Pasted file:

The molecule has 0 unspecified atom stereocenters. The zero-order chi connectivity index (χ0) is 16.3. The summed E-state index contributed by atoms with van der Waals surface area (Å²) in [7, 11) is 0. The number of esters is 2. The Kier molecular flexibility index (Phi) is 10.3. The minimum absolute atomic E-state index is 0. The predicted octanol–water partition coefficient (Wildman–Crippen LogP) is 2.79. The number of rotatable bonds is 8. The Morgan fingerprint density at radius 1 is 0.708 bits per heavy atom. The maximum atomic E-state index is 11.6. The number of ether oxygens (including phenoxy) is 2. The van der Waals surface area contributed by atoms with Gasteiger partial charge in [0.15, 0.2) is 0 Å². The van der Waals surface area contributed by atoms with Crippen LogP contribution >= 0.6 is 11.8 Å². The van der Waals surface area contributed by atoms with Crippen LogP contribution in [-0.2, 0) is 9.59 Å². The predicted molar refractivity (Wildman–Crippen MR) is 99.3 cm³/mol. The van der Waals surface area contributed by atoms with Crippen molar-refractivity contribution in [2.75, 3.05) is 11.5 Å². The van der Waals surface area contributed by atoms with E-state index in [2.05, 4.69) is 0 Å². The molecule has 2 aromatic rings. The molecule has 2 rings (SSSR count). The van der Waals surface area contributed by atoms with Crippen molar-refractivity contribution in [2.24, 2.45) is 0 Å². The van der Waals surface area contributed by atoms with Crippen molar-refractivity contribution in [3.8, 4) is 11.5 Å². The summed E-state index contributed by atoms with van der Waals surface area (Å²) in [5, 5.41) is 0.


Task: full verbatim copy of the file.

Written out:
The molecule has 0 unspecified atom stereocenters. The zero-order chi connectivity index (χ0) is 16.3. The summed E-state index contributed by atoms with van der Waals surface area (Å²) in [7, 11) is 0. The number of esters is 2. The Kier molecular flexibility index (Phi) is 10.3. The minimum absolute atomic E-state index is 0. The predicted octanol–water partition coefficient (Wildman–Crippen LogP) is 2.79. The number of rotatable bonds is 8. The Morgan fingerprint density at radius 1 is 0.708 bits per heavy atom. The maximum atomic E-state index is 11.6. The number of ether oxygens (including phenoxy) is 2. The van der Waals surface area contributed by atoms with Gasteiger partial charge in [0.15, 0.2) is 0 Å². The van der Waals surface area contributed by atoms with Crippen LogP contribution >= 0.6 is 11.8 Å². The van der Waals surface area contributed by atoms with Crippen LogP contribution in [-0.2, 0) is 9.59 Å². The predicted molar refractivity (Wildman–Crippen MR) is 99.3 cm³/mol. The van der Waals surface area contributed by atoms with Crippen molar-refractivity contribution in [2.75, 3.05) is 11.5 Å². The van der Waals surface area contributed by atoms with E-state index in [2.05, 4.69) is 0 Å². The molecule has 2 aromatic rings. The molecule has 2 rings (SSSR count). The van der Waals surface area contributed by atoms with Crippen molar-refractivity contribution in [2.24, 2.45) is 0 Å². The van der Waals surface area contributed by atoms with Crippen molar-refractivity contribution in [3.8, 4) is 11.5 Å². The summed E-state index contributed by atoms with van der Waals surface area (Å²) in [5, 5.41) is 0.